Rose, M.F., Ahmad, K.A., Thaller, C. & Zoghbi, H.Y. Excitatory neurons of the proprioceptive, interoceptive, and arousal hindbrain networks share a developmental requirement for Math1. Proc. Natl. Acad. Sci. USA 106, 22462-22467

Howard Hughes Medical Institute, Baylor College of Medicine, Houston, TX 77030, USA.
Proceedings of the National Academy of Sciences (Impact Factor: 9.67). 12/2009; 106(52):22462-7. DOI: 10.1073/pnas.0911579106
Source: PubMed


Hindbrain networks important for sensation and arousal contain diverse neuronal populations with distinct projections, yet share specific characteristics such as neurotransmitter expression. The relationship between the function of these neurons, their developmental origin, and the timing of their migration remains unclear. Mice lacking the proneural transcription factor Math1 (Atoh1) lose neurons essential for hearing, balance, and unconscious proprioception. By using a new, inducible Math1(Cre*PR) allele, we found that Math1 is also required for the conscious proprioceptive system, including excitatory projection neurons of the dorsal column nuclei and for vital components of the interoceptive system, such as Barrington's nucleus, that is closely associated with arousal. In addition to specific networks, Math1 lineages shared specific neurotransmitter expression, including glutamate, acetylcholine, somatostatin, corticotropin releasing hormone, and nitric oxide. These findings identify twenty novel Math1 lineages and indicate that the Math1 network functions partly as an interface for conscious (early-born) and unconscious (late-born) proprioceptive inputs to the cortex and cerebellum, respectively. In addition, these data provide previously unsuspected genetic and developmental links between proprioception, interoception, hearing, and arousal.

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Available from: Matthew F. Rose, May 30, 2014
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    • "Potential functional divisions within the SOC GABAergic and glycinergic systems are less clear. This situation contrasts with the finding that all SOC glutamatergic neurons derive from the Atoh1 lineage (Maricich et al., 2009; Rose et al., 2009 ), and that expression of Atoh1 and Ptf1a parse cochlear nucleus neurons into glutamatergic and GABAergic/glycinergic populations (Hoshino et al., 2005). Given that Atoh1 and Ptf1a are both basic helix-loop-helix (bHLH) transcription factors, it is possible that an as yet unidentified bHLH protein lies upstream of En1 and plays a similar role in inhibitory SOC neurons. "
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    ABSTRACT: Little is known about the genetic pathways and transcription factors that control development and maturation of central auditory neurons. En1, a gene expressed by a subset of developing and mature superior olivary complex (SOC) cells, encodes a homeodomain transcription factor important for neuronal development in the midbrain, cerebellum, hindbrain and spinal cord. Using genetic fate-mapping techniques, we show that all En1-lineal cells in the SOC are neurons and that these neurons are glycinergic, cholinergic and GABAergic in neurotransmitter phenotype. En1 deletion does not interfere with specification or neural fate of these cells, but does cause aberrant positioning and subsequent death of all En1-lineal SOC neurons by early postnatal ages. En1-null cells also fail to express the transcription factor FoxP1, suggesting that FoxP1 lies downstream of En1. Our data define important roles for En1 in the development and maturation of a diverse group of brainstem auditory neurons.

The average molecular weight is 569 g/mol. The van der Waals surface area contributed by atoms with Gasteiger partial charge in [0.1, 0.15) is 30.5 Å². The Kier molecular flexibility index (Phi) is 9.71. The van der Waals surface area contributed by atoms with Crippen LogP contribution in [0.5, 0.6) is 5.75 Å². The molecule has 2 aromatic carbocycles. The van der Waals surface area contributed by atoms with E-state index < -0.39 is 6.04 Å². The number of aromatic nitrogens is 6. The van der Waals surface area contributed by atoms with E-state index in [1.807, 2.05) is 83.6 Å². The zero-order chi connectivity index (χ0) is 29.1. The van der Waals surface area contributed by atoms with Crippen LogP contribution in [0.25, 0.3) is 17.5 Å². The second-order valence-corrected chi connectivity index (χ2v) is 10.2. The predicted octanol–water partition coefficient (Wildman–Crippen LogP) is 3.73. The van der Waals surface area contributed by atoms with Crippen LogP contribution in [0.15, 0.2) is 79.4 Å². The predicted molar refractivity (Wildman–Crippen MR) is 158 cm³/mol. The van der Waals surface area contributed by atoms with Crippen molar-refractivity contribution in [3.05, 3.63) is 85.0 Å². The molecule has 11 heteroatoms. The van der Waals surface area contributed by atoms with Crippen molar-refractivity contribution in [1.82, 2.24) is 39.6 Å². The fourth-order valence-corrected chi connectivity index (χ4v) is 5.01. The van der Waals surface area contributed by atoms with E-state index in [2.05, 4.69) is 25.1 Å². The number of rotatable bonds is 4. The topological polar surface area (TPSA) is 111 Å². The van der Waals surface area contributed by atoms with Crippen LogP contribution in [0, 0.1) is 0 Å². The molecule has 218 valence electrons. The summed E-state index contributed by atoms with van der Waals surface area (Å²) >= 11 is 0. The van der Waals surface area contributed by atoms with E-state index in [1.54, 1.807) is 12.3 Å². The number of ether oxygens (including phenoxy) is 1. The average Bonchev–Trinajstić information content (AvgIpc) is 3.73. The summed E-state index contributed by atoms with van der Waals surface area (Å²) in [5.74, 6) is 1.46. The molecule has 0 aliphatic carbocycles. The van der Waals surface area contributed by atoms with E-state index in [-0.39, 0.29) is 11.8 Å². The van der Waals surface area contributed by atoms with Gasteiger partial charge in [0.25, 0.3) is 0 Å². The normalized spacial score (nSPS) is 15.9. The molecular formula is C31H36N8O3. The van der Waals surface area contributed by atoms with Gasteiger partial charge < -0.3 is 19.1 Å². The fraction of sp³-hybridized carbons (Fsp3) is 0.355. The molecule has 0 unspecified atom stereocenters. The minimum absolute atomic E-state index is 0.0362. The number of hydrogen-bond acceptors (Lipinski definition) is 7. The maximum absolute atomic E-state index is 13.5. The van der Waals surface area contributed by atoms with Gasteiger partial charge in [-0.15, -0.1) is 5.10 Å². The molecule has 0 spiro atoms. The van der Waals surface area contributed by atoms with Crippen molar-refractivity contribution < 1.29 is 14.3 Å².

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    • "The DNLL originates primarily in the isthmic Atoh1 + lineage (Wang et al. 2005; Rose et al. 2009; Machold and Fishell 2005) (Fig. 2). The INLL is derived from the alar plate of r1 (Moreno-Bravo et al. 2014) and the VNLL from r4 (Fig. 2) (Di Bonito et al. 2013b). "
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    • "Development (2014) 141, 4031-4041 doi:10.1242/dev.106559 DEVELOPMENT that migrate into ventral and isthmic r1 (Machold and Fishell, 2005; Wang et al., 2005; Green et al., 2014), contributing cells to multiple nuclei that form part of a wider hindbrain network of nuclei controlling proprioception, interoception and arousal (Rose et al., 2009). "
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    ABSTRACT: The cerebellum is a pre-eminent model for the study of neurogenesis and circuit assembly. Increasing interest in the cerebellum as a participant in higher cognitive processes and as a locus for a range of disorders and diseases make this simple yet elusive structure an important model in a number of fields. In recent years, our understanding of some of the more familiar aspects of cerebellar growth, such as its territorial allocation and the origin of its various cell types, has undergone major recalibration. Furthermore, owing to its stereotyped circuitry across a range of species, insights from a variety of species have contributed to an increasingly rich picture of how this system develops. Here, we review these recent advances and explore three distinct aspects of cerebellar development - allocation of the cerebellar anlage, the significance of transit amplification and the generation of neuronal diversity - each defined by distinct regulatory mechanisms and each with special significance for health and disease.
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